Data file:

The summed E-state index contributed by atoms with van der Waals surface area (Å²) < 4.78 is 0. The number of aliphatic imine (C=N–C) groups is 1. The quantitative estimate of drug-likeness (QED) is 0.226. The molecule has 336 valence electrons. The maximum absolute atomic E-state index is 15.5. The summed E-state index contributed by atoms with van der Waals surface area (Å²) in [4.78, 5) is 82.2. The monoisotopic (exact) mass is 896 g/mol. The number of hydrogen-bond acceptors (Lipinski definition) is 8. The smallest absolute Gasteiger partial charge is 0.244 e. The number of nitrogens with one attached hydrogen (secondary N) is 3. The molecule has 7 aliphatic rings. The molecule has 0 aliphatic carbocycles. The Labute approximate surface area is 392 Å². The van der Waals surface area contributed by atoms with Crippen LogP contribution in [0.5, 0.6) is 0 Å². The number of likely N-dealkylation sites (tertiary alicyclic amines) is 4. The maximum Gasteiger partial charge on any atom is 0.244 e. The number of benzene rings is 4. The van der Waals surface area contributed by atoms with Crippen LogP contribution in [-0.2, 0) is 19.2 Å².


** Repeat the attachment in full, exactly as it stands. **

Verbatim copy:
The summed E-state index contributed by atoms with van der Waals surface area (Å²) < 4.78 is 0. The number of aliphatic imine (C=N–C) groups is 1. The quantitative estimate of drug-likeness (QED) is 0.226. The molecule has 336 valence electrons. The maximum absolute atomic E-state index is 15.5. The summed E-state index contributed by atoms with van der Waals surface area (Å²) in [4.78, 5) is 82.2. The monoisotopic (exact) mass is 896 g/mol. The number of hydrogen-bond acceptors (Lipinski definition) is 8. The smallest absolute Gasteiger partial charge is 0.244 e. The number of nitrogens with one attached hydrogen (secondary N) is 3. The molecule has 7 aliphatic rings. The molecule has 0 aliphatic carbocycles. The Labute approximate surface area is 392 Å². The van der Waals surface area contributed by atoms with Crippen LogP contribution in [0.5, 0.6) is 0 Å². The number of likely N-dealkylation sites (tertiary alicyclic amines) is 4. The maximum Gasteiger partial charge on any atom is 0.244 e. The number of benzene rings is 4. The van der Waals surface area contributed by atoms with Crippen LogP contribution in [-0.2, 0) is 19.2 Å².